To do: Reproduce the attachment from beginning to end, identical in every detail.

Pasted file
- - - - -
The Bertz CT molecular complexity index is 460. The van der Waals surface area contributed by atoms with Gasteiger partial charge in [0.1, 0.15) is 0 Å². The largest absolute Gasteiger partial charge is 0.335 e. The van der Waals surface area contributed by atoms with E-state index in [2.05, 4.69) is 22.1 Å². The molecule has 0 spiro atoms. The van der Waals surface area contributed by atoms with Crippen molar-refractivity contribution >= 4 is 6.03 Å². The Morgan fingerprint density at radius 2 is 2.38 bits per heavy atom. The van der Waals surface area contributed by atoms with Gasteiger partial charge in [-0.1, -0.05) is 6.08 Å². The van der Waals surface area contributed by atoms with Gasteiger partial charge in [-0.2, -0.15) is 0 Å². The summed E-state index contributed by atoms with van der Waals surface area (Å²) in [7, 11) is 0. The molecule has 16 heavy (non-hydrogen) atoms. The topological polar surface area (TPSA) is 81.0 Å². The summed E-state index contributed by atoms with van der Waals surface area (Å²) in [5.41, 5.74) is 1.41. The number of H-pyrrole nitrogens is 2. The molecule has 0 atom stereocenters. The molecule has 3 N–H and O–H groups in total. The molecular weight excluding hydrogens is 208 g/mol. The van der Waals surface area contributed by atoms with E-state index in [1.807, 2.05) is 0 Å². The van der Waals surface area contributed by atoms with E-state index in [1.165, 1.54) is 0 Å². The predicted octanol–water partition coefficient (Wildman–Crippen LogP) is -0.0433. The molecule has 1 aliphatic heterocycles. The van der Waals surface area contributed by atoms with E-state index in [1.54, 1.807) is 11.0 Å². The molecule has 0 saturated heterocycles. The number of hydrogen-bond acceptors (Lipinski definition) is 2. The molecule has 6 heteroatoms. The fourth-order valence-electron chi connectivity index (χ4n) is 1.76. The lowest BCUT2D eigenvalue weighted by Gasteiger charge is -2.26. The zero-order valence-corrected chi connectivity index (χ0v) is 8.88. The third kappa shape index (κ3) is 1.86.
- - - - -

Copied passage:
The Bertz CT molecular complexity index is 460. The van der Waals surface area contributed by atoms with Gasteiger partial charge in [0.1, 0.15) is 0 Å². The largest absolute Gasteiger partial charge is 0.335 e. The van der Waals surface area contributed by atoms with E-state index in [2.05, 4.69) is 22.1 Å². The molecule has 0 spiro atoms. The van der Waals surface area contributed by atoms with Crippen molar-refractivity contribution >= 4 is 6.03 Å². The Morgan fingerprint density at radius 2 is 2.38 bits per heavy atom. The van der Waals surface area contributed by atoms with Gasteiger partial charge in [-0.1, -0.05) is 6.08 Å². The van der Waals surface area contributed by atoms with Gasteiger partial charge in [-0.2, -0.15) is 0 Å². The summed E-state index contributed by atoms with van der Waals surface area (Å²) in [7, 11) is 0. The molecule has 16 heavy (non-hydrogen) atoms. The topological polar surface area (TPSA) is 81.0 Å². The summed E-state index contributed by atoms with van der Waals surface area (Å²) in [5.41, 5.74) is 1.41. The number of H-pyrrole nitrogens is 2. The molecule has 0 atom stereocenters. The molecule has 3 N–H and O–H groups in total. The molecular weight excluding hydrogens is 208 g/mol. The van der Waals surface area contributed by atoms with E-state index in [1.807, 2.05) is 0 Å². The van der Waals surface area contributed by atoms with E-state index in [1.165, 1.54) is 0 Å². The predicted octanol–water partition coefficient (Wildman–Crippen LogP) is -0.0433. The molecule has 1 aliphatic heterocycles. The van der Waals surface area contributed by atoms with E-state index in [1.54, 1.807) is 11.0 Å². The molecule has 0 saturated heterocycles. The number of hydrogen-bond acceptors (Lipinski definition) is 2. The molecule has 6 heteroatoms. The fourth-order valence-electron chi connectivity index (χ4n) is 1.76. The lowest BCUT2D eigenvalue weighted by Gasteiger charge is -2.26. The zero-order valence-corrected chi connectivity index (χ0v) is 8.88. The third kappa shape index (κ3) is 1.86.